On Friday Greg and I headed up to Mowich Butte and Sedum Point. I had hiked up to Mowich last year and failed to find the site of the old fire lookout on Mowich. Turns out I was VERY close!
Instead of hiking up from below, we drove up Road 41 as far as we could before we reached the dirt berm, beyond which the road has been decommissioned. It’s hard to see in this photo, but there’s a campfire site on the left where some idiots tried to burn all their trash before leaving. It didn’t burn, and just left a huge mess. This was just the first of LOTS of garbage that we saw on this hike.
In addition to that first huge berm, the road has dozens of berms along its length as part of the decommissioning process. I don’t understand the point, though. Are they meant to deter vehicles? No vehicle is going to make it past that first berm. Are they meant to deter ATVs? The ATVs just go up and over them. We saw plenty of ATV tracks. I wrote to the Gifford Pinchot Forest to ask about this, but they never wrote back.
Anyway, up the road we go.
There was lots and lots of vine maple along this hike. This would make a great fall trek!
After we turned onto the Mowich Butte spur we got a peek through the trees at Three Corner Rock.
Almost to the top of Mowich Butte the road becomes more overgrown.
Last year when I visited and walked that overgrown road, I ended up at what I thought was a dead end. I didn’t see the site of the old lookout, and I didn’t see many views. Turns out that for some reason a small section of the old road has become so overgrown that it just looks like you’ve reached the end. This view is looking west along the road, with all the trees growing right in the middle of it. Back in the 30s when the lookout tower was built this view would have been an unobstructed one over to the tower. We pushed through the branches on the left side and there we were.
Mt. Adams and Mt. Rainier would be visible from here, but it was overcast this day and we had no views.
From Mowich Butte we hiked back down to Road 41 and then east towards Sedum Point.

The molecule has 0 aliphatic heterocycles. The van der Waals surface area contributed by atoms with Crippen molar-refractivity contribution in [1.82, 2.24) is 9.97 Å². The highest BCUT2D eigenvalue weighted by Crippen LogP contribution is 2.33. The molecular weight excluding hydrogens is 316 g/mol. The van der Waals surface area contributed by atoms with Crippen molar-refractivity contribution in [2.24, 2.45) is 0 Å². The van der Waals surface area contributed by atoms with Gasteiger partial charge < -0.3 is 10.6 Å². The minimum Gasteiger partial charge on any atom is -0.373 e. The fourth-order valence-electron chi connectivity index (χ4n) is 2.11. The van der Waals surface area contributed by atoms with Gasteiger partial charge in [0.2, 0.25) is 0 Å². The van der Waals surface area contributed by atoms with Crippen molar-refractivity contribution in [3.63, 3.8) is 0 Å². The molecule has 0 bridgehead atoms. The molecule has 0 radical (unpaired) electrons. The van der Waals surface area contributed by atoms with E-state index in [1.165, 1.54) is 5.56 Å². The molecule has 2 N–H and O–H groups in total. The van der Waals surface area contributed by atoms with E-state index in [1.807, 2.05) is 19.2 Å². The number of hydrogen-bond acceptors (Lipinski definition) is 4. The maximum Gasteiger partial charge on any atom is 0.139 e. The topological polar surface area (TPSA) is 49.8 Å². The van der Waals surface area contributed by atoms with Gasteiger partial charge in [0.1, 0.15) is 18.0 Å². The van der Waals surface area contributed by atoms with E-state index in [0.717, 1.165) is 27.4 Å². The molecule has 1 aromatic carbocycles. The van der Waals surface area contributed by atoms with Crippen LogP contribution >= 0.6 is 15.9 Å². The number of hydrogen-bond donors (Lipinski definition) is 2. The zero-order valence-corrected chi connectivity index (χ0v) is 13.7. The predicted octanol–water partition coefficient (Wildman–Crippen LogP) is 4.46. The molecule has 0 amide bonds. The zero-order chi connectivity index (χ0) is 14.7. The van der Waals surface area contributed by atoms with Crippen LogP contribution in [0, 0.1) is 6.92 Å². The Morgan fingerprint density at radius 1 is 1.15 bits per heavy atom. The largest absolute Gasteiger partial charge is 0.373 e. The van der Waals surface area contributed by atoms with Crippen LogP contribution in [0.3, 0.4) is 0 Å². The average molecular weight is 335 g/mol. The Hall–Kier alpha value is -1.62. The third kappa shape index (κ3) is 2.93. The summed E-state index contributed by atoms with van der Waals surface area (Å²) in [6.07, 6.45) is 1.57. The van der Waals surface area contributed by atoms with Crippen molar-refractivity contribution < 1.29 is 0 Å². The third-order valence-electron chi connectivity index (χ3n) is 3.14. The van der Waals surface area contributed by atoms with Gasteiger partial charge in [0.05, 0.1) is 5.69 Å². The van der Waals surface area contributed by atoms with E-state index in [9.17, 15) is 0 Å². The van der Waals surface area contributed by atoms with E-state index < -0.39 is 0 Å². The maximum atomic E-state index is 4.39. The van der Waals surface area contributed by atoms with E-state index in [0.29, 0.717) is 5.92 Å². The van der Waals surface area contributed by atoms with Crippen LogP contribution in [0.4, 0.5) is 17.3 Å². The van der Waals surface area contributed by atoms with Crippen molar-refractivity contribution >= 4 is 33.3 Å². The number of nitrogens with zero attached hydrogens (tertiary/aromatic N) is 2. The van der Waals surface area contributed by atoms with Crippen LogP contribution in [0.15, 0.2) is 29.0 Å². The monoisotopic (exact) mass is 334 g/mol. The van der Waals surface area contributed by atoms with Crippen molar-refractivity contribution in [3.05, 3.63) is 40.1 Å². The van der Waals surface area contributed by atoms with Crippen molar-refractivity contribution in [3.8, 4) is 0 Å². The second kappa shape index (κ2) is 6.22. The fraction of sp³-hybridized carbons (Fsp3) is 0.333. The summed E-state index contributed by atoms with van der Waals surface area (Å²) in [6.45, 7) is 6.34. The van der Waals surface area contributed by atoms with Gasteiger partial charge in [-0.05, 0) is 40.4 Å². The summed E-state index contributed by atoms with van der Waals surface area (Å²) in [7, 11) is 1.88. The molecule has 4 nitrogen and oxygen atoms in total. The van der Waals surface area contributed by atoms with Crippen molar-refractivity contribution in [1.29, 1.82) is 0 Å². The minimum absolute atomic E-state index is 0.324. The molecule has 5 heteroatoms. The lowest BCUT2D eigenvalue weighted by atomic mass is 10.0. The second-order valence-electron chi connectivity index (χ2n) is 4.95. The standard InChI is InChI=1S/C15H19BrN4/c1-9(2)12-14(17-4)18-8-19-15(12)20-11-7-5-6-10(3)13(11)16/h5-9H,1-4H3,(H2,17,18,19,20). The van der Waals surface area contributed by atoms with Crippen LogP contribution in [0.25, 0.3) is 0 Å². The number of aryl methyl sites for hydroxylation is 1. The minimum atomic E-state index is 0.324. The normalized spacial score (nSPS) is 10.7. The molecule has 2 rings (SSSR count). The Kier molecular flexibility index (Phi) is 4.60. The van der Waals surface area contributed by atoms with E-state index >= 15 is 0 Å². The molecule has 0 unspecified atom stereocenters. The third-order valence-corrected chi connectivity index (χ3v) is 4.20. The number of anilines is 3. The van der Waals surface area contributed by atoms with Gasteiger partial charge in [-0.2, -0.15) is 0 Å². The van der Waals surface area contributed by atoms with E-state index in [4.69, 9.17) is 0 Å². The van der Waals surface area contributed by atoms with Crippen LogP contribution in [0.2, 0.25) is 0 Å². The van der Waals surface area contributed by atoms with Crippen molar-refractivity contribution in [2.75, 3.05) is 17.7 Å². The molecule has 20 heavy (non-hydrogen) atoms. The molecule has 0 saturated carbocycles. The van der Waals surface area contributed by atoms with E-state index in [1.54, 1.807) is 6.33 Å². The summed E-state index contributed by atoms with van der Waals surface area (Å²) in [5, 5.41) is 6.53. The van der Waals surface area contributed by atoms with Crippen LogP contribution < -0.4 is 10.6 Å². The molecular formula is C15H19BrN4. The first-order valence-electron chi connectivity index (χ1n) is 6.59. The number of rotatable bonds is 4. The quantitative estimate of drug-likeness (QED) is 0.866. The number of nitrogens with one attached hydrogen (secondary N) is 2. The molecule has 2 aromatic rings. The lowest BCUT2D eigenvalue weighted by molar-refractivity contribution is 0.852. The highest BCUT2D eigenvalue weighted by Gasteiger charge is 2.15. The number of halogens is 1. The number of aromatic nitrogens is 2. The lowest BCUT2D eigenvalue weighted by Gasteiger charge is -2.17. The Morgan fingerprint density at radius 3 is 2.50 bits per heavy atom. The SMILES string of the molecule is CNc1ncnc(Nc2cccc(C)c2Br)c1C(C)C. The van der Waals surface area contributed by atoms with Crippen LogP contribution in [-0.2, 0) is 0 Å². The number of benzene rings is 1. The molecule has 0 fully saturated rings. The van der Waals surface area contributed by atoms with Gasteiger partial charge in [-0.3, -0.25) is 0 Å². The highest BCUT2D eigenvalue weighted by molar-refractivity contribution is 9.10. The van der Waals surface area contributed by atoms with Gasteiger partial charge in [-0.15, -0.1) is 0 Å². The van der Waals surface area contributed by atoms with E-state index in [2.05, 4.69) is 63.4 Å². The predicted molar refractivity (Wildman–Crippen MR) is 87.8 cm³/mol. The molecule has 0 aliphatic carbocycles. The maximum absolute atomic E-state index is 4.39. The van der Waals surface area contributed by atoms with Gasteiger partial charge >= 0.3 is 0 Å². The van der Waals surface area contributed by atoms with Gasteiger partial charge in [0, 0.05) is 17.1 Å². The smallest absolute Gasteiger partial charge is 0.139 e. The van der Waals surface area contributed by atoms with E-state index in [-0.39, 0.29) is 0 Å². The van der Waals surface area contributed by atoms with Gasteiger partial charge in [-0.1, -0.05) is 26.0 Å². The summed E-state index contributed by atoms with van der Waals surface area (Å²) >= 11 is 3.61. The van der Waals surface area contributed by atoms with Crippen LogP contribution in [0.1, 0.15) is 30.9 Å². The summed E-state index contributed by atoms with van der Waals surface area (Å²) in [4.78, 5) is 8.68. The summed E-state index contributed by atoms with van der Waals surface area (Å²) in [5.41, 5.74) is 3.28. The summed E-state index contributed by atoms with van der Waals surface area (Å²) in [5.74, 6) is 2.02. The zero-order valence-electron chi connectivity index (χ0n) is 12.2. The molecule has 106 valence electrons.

All along this hike we’d been seeing lots of garbage, which looked to have been left by the ATV crowd. We’d also been seeing rubber bands here and there. We finally came across the source of those rubber bands, although I can’t imagine why an ATV rider would be carrying a package of rubber bands. And why the hell did they leave them here? Also, one of the packages was tied to a plastic water bottle with some twine. So far, my imagination hasn’t come up with a plausible reason for this scenario.
We only had one small plastic grocery bag, so we couldn’t haul out all the trash we saw, but the rubber bands we did haul out. In the process of bagging them up a little green frog hopped out of the bag of green rubber bands!
We saw a few of the old mile markers from when this road was actually a road.
Shortly before reaching Sedum Point we intersected the PCT.
The road goes along the base of Sedum Point, but that’s as close as you can get before you have to scramble. Scramble we did, until we got up to a rocky Sedum Point. Once again, overcast skies obscured long-distance views. This is looking west, to an unnamed hill in the foreground. I’m not positive, but I think that the forested hill that is just behind the foreground tree on the left is Mowich Butte:
Looking southwest. The pointy peak at left is Greeenleaf Peak. The pointy peak at right is Three Corner Rock.
Sedum (stonecrop) was blooming on Sedum Point. An appropriately-named landmark!
Penstemon also bloomed there.
Other wildflowers we saw on our hike:
It had been threatening to rain all day, and it did sprinkle a bit on the way back to the car, but it wasn’t too bad. Someday I’d like to hike up here coming up via the PCT from Road 43.